The Homely Girl

Driven by passion and sacrifice, Atieno has created herself a platform that nobody else saw coming. She has become the light of her village.

The Homely Girl
Photo credits: The print

Atieno sandore (Atieno is suffering)

Atieno idhi kulo (Atieno goes fetching water)

Atieno idhi moto (Atieno goes fetching firewood)

She was a young beautiful girl, very hard working, impressively intelligent, and very humbled. No job was odd for her as survival was a must. With her dirty, torn clothes, Atieno avoided even her age mates for she felt out of place. None wanted to be close to her. They had been told of the deadly disease that her parents died of and they were warned that whoever got close to her would eventually die too. She was used to an isolated life to a point of being friends with her duties and hard work. Did she have an option nonetheless?

Atieno lived with her grandparents in a tiny grass thatched house with not much to fancy about. Her grandmother, Mauno, must have been a beautiful lady during her youth. Such flawless, soft skin blended with grey hair and a toothless, sweet smile to complete her looks. Even though old age and frustrations had snatched life off her, she never hesitated to smile at darkness as she was blind. Her back bore the results of hard work so she could hardly walk. Despite everything, her admirable  shape was nothing close to joke with but to envy

Her grandfather was a once Boy, working in the Whites' large farms at Lumbwa, recently known as Delamere.  He was such an admirable honest man, who used to work so hard during his time as he had a large family to feed. One evening as he was going around the large plantation to keep an eye on any perpetrator, the horse had missed a step while running, sending Lukaku flying up in the air and falling so hard on the ground with his side first. That's how his right hip bone had dislocated and his rib broken. With totally nothing, Lukaku had been sent on compulsory retirement, eleven years away from his actual year of retirement. He was of no use to the White man no more.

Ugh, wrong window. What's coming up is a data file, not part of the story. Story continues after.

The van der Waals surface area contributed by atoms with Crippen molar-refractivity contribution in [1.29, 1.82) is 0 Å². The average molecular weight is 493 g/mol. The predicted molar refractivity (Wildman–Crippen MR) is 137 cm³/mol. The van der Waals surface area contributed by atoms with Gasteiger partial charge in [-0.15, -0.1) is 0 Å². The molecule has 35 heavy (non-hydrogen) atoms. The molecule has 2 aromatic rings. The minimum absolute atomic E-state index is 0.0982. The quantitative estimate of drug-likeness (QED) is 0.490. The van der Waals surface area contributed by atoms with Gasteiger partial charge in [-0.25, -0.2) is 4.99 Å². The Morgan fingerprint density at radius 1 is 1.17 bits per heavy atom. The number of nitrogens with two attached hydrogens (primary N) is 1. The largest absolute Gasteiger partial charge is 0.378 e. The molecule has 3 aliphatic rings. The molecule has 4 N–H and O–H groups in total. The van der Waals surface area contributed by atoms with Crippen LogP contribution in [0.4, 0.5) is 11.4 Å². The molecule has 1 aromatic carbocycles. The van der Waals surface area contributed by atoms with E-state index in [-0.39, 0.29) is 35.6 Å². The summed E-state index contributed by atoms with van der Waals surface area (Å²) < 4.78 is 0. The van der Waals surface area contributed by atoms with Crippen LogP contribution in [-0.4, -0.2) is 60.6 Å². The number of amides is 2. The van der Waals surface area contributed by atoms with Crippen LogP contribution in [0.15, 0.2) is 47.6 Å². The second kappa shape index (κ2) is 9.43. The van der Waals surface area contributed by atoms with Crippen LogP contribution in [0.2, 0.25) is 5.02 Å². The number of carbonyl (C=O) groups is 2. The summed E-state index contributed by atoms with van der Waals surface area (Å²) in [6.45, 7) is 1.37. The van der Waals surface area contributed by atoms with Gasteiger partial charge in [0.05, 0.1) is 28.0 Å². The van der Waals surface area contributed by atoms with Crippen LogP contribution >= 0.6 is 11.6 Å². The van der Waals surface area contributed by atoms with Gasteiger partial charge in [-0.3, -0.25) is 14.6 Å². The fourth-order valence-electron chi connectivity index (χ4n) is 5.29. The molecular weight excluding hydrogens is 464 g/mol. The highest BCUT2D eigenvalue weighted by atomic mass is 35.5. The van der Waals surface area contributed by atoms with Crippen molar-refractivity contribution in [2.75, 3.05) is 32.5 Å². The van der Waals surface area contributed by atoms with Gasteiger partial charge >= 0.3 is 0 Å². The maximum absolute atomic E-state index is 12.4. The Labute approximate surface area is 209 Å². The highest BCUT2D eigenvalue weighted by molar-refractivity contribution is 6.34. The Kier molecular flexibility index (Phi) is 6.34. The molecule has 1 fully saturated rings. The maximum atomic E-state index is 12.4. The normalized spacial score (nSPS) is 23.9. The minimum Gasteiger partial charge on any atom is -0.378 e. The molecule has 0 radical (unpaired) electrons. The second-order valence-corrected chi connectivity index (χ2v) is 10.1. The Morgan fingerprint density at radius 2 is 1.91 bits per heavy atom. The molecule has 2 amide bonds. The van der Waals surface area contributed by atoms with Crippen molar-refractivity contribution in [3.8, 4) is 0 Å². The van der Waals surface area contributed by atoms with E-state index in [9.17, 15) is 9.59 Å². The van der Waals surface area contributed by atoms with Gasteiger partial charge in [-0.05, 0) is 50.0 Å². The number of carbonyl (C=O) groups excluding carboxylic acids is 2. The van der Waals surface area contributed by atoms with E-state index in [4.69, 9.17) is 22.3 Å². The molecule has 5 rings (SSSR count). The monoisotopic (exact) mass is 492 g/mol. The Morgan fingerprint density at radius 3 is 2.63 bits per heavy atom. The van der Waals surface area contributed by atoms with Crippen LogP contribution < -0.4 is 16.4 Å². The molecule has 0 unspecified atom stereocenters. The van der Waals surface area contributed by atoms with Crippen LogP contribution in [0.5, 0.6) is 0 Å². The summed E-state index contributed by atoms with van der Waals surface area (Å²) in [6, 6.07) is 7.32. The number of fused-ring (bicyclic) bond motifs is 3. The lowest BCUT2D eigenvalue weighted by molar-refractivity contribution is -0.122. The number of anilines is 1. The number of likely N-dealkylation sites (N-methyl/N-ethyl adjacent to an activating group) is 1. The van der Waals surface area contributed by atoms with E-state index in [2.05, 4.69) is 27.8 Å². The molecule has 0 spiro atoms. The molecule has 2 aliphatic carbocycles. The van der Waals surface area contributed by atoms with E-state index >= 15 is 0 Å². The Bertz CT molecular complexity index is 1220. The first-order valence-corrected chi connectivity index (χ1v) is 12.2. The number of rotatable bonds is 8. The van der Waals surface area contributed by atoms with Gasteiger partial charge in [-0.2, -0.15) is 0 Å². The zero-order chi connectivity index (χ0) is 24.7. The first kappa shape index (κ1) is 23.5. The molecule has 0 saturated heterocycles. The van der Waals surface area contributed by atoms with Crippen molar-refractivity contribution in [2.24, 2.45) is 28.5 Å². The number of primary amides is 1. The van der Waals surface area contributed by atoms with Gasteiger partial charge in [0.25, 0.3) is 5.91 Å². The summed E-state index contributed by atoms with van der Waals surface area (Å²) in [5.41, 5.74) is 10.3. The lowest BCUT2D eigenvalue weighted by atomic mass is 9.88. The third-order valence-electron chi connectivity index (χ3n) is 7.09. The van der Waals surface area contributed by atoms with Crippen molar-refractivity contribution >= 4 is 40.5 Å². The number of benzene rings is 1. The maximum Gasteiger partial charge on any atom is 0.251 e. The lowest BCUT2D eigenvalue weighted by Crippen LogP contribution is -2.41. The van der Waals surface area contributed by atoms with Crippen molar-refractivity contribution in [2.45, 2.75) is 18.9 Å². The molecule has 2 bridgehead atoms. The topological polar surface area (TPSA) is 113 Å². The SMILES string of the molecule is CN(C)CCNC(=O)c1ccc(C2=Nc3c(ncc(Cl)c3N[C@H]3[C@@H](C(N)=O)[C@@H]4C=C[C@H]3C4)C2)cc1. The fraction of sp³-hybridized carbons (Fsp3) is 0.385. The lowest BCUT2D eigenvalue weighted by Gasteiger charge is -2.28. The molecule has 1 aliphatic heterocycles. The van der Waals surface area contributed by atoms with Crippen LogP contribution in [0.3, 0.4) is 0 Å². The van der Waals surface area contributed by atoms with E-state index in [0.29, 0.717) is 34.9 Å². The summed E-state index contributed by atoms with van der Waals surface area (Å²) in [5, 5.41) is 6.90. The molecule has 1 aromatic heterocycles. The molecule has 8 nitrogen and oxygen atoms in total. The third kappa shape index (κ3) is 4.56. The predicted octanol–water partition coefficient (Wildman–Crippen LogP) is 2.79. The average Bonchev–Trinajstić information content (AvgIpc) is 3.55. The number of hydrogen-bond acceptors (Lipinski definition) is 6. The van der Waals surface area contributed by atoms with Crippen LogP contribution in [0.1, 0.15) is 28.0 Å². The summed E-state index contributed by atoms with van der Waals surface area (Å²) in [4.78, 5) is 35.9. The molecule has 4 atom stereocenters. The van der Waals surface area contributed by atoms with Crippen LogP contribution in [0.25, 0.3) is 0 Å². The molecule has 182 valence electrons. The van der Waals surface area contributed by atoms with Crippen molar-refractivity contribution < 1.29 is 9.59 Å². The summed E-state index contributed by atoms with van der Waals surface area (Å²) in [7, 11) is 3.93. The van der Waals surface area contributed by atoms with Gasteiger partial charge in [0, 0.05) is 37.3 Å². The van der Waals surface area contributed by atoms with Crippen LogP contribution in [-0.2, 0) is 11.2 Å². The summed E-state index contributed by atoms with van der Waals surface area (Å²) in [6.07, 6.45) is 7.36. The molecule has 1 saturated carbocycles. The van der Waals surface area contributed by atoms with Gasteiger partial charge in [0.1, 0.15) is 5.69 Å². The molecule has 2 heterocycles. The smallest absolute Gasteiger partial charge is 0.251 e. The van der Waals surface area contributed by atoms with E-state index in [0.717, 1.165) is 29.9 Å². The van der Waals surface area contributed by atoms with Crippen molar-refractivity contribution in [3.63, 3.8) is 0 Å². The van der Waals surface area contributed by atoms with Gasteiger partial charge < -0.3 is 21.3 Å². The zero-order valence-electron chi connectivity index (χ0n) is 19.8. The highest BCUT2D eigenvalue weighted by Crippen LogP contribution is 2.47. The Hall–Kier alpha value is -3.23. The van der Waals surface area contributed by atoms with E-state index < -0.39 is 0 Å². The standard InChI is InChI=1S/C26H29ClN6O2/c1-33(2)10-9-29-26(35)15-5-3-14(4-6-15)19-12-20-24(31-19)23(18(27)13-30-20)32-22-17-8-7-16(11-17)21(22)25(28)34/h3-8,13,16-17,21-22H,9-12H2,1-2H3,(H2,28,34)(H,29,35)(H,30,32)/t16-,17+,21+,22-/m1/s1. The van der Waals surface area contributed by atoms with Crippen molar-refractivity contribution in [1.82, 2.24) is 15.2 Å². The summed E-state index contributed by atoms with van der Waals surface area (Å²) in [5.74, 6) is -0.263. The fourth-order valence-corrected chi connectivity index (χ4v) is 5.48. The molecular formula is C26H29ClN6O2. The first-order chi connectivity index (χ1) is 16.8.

With five people to take care of, Atieno could do just any kind of job. Her other sibling were too young to help. You could find her plowing other people's piece of shamba just so she could get something to take home. School was nothing to go by. She could make charcoal and take it to the nearby market, sell or exchange with food products. Her day began as early as 5 am and ended at 10 or 11 pm. Her first chore was to take the cows and goats to the grazing field as she comes back with five jerricans of water for the day's use, four on the donkey and one on her head. She would then head to milk the cow, take the milk to the nearby shop and use the rest to prepare themselves tea with ondelo. Atieno ensured that her siblings were sent to school to learn and she also saved towards the same.

Atieno had all the burden on her back but she carried all of them with resilience to admire 

Hooo todini senzeni
What shall we do, tingadii
Senzenjani, what shall we do

As the late Oliver Mtukudzi's Todii sing would go, what shall we do? Atieno's father was the first to pass on among her parents when she was just five years old. Her sister was two years by then. Nobody knew what the young man had died of. They only knew that he had grown so thin that one could identify every bone on his body. That strange sickness had drained him of strength and he spent months on his sickbed until he had died. In a family of nine siblings, he was the last one standing but then he fell too. The villagers went around whispering of how taboo was finishing them with each coming day 

Magdalina, Atieno's mother passed on eight months later, leaving a one-month-old baby. Everybody sympathized with the baby. She was too young to face life alone without a mother. Again, the gossip fire lit up and they said it was Chira. Citing that she had publicly declined to be inherited by any of the village men who had approached her. That was just a thought as nobody was so sure. She too grew as thin as a needle, her eyes sunk in their sockets and she had a whopping cough that made her spit blood.  She had been buried the following day for fear of widespread disease. She had been thrown into her grave like a sack of potatoes and no prayers had been offered. Mzee Lukaku's home became a place people pointed with their mouths. His home had sunken. It was sad to hear, just as it was sad to witness Magdalina's burial.

Thirty-two years later, the girl whom nobody wanted to associate with has become so wealthy and has started her law firm. She also advocates for the right treatment of HIV/AIDS victims to change people's perspective of hiding behind traditional beliefs such as Chira. 

In her thirst to learn, Atieno had met a good Samaritan who educated her up to the University level. Despite being the eldest in her class, her age and size never discouraged her from working hard and being top of her class. That's how Atieno's life took a new twist. Atieno Nyarthurwa  currently stands on different international podiums to educate millions on the effects of HIV/AIDS and to challenge the African traditional  beliefs